NFU President Focuses on Energy, Safety Net

NFU President Focuses on Energy, Safety Net

Delegates adopt a number of special orders urging action by Congress.

During his annual State of the Farmers Union address, NFU President Roger Johnson voiced his support for energy subsidies.  Johnson told those attending the organization's annual conference in San Antonio, Texas, that in this tough budget, energy subsidies are going to be on the chopping block, and ethanol will continue to be a target.

Johnson said it is time to remind folks that the U.S. petroleum industry currently receives $46 billion in domestic subsidies, and that number reaches nearly $200 billion if defense spending to protect the supply and transit of oil is included.  Johnson believes if biofuels will be required to give up supports, oil subsidies should also be on the table, since they are to the tune of 30 times more than ethanol.

Concerning the costs of food products, Johnson said American consumers pay less than 10% of their disposable income on food. It's the best deal in the world. But part of that deal is that farmers need a safety net, designed to help farmers when times are tough. That is why it is critical to ensure safety nets are included in the 2012 Farm Bill.

Johnson said the 2012 Farm Bill will almost certainly be the most significant piece of legislation that dealt with in the coming year. Johnson believes it is critical for members to make informed choices in setting the top priorities for what needs to be included in the farm bill. A speaker panel informed members from a variety of perspectives and helped them understand the intricacies of this important piece of legislation. Speakers on the panel included farm bill experts from Washington, D.C., the Obama administration, and academia.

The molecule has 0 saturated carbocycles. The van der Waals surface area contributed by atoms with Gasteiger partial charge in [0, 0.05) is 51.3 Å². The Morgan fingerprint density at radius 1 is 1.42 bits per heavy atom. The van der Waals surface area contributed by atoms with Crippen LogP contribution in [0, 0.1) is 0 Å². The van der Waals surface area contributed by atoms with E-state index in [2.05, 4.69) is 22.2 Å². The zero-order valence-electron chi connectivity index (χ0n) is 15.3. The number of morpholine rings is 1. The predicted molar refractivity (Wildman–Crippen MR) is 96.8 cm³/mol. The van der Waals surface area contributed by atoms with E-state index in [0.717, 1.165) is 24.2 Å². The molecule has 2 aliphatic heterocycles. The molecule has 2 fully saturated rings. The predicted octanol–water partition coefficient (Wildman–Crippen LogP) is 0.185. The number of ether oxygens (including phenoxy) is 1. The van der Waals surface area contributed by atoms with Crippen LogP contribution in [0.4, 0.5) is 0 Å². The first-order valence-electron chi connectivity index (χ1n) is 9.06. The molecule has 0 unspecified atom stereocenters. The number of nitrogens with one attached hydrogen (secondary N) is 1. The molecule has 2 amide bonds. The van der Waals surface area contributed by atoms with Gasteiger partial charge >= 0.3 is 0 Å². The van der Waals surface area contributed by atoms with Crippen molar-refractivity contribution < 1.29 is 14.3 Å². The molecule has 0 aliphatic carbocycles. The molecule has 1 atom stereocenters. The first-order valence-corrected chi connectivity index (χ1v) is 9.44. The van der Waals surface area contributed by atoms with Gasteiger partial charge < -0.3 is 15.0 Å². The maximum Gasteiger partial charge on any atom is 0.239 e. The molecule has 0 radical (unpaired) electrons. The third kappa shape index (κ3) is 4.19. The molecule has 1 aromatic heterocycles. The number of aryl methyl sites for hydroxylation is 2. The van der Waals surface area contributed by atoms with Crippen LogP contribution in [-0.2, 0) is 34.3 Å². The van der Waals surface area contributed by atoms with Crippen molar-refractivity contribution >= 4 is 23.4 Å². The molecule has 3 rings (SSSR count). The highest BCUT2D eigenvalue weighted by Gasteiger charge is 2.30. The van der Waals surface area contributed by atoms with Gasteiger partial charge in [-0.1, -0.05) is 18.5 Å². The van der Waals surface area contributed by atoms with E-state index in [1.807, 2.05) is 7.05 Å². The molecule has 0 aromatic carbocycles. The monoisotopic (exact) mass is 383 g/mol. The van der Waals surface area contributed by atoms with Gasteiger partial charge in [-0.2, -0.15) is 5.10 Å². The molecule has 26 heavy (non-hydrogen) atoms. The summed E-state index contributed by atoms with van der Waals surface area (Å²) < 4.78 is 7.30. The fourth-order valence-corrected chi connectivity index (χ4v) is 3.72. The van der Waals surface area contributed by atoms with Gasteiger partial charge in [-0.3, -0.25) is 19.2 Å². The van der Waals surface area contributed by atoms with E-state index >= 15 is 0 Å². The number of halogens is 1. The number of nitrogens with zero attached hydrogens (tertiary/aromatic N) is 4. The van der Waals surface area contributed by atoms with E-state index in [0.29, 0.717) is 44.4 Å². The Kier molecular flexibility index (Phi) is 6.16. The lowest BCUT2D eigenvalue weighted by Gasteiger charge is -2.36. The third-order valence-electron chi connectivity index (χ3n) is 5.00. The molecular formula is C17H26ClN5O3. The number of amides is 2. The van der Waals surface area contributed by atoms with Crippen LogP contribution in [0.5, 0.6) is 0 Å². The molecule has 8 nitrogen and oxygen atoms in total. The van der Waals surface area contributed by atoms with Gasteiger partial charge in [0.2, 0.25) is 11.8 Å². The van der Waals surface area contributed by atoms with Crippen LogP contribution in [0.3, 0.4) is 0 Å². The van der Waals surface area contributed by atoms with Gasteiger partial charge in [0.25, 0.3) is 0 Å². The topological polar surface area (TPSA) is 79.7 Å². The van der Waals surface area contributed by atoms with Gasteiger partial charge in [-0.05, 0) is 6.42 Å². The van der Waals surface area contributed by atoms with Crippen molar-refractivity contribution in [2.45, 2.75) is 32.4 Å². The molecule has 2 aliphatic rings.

Delegates at the 109th annual National Farmers Union convention adopted a special order of business calling on Congress to include a strong safety net in the 2012 Farm Bill. The special order of business also calls on Congress to write the farm bill before the close of the 112th Congress. According to Johnson the expiring baselines of many 2008 Farm Bill programs and the potential damage that their expiration would cause require the bill to be acted upon in a timely manner. He adds that waiting longer means even less money will be available for writing the legislation.

NFU delegates adopted a special order of business calling on Congress to investigate the historically wide agricultural commodity base levels as well. The delegates are also looking to Congress to designate an agency to be responsible for the oversight and regulation of basis.

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